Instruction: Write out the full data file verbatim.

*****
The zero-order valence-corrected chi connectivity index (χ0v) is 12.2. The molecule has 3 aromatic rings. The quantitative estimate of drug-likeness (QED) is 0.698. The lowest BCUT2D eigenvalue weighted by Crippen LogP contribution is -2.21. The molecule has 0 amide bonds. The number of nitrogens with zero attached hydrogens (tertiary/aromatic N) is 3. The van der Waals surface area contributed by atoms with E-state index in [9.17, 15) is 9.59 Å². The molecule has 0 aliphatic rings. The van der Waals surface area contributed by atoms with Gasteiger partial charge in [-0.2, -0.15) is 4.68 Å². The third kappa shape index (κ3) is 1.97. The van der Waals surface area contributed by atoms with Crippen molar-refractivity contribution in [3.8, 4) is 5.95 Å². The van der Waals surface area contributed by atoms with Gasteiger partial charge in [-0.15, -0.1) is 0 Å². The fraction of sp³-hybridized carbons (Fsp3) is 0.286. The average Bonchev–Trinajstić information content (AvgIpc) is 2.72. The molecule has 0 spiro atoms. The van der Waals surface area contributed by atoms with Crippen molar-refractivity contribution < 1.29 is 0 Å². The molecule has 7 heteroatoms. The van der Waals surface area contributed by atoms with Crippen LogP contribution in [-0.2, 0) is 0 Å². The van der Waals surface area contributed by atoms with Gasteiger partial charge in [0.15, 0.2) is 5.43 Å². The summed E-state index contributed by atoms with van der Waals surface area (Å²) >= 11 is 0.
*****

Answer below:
The zero-order valence-corrected chi connectivity index (χ0v) is 12.2. The molecule has 3 aromatic rings. The quantitative estimate of drug-likeness (QED) is 0.698. The lowest BCUT2D eigenvalue weighted by Crippen LogP contribution is -2.21. The molecule has 0 amide bonds. The number of nitrogens with zero attached hydrogens (tertiary/aromatic N) is 3. The van der Waals surface area contributed by atoms with E-state index in [9.17, 15) is 9.59 Å². The molecule has 0 aliphatic rings. The van der Waals surface area contributed by atoms with Gasteiger partial charge in [-0.2, -0.15) is 4.68 Å². The third kappa shape index (κ3) is 1.97. The van der Waals surface area contributed by atoms with Crippen molar-refractivity contribution in [3.8, 4) is 5.95 Å². The van der Waals surface area contributed by atoms with Gasteiger partial charge in [-0.15, -0.1) is 0 Å². The fraction of sp³-hybridized carbons (Fsp3) is 0.286. The average Bonchev–Trinajstić information content (AvgIpc) is 2.72. The molecule has 0 spiro atoms. The van der Waals surface area contributed by atoms with Crippen molar-refractivity contribution < 1.29 is 0 Å². The molecule has 7 heteroatoms. The van der Waals surface area contributed by atoms with Crippen LogP contribution in [-0.2, 0) is 0 Å². The van der Waals surface area contributed by atoms with Gasteiger partial charge in [0.15, 0.2) is 5.43 Å². The summed E-state index contributed by atoms with van der Waals surface area (Å²) >= 11 is 0.